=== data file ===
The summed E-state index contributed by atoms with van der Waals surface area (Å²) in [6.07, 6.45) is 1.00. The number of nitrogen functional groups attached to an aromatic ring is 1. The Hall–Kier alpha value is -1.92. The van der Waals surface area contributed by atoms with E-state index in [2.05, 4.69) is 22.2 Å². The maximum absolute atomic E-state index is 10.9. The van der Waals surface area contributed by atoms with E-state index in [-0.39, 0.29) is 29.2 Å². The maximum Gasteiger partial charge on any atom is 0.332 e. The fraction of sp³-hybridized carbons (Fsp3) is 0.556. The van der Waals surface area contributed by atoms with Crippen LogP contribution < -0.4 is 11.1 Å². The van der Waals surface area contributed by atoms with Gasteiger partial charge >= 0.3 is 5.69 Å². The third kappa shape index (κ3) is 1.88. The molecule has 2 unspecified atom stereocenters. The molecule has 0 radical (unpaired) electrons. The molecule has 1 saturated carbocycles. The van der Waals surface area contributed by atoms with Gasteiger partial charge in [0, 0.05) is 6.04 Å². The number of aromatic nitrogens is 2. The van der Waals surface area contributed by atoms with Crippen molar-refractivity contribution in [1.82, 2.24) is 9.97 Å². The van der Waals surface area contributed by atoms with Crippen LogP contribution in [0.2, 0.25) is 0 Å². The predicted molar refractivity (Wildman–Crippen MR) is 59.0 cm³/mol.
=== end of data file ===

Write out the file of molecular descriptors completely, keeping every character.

The summed E-state index contributed by atoms with van der Waals surface area (Å²) in [6.07, 6.45) is 1.00. The number of nitrogen functional groups attached to an aromatic ring is 1. The Hall–Kier alpha value is -1.92. The van der Waals surface area contributed by atoms with E-state index in [2.05, 4.69) is 22.2 Å². The maximum absolute atomic E-state index is 10.9. The van der Waals surface area contributed by atoms with E-state index in [-0.39, 0.29) is 29.2 Å². The maximum Gasteiger partial charge on any atom is 0.332 e. The fraction of sp³-hybridized carbons (Fsp3) is 0.556. The van der Waals surface area contributed by atoms with Crippen LogP contribution < -0.4 is 11.1 Å². The van der Waals surface area contributed by atoms with Gasteiger partial charge >= 0.3 is 5.69 Å². The third kappa shape index (κ3) is 1.88. The molecule has 2 unspecified atom stereocenters. The molecule has 0 radical (unpaired) electrons. The molecule has 1 saturated carbocycles. The van der Waals surface area contributed by atoms with Gasteiger partial charge in [0, 0.05) is 6.04 Å². The number of aromatic nitrogens is 2. The van der Waals surface area contributed by atoms with Crippen molar-refractivity contribution in [1.82, 2.24) is 9.97 Å². The van der Waals surface area contributed by atoms with Crippen LogP contribution in [0.2, 0.25) is 0 Å². The predicted molar refractivity (Wildman–Crippen MR) is 59.0 cm³/mol.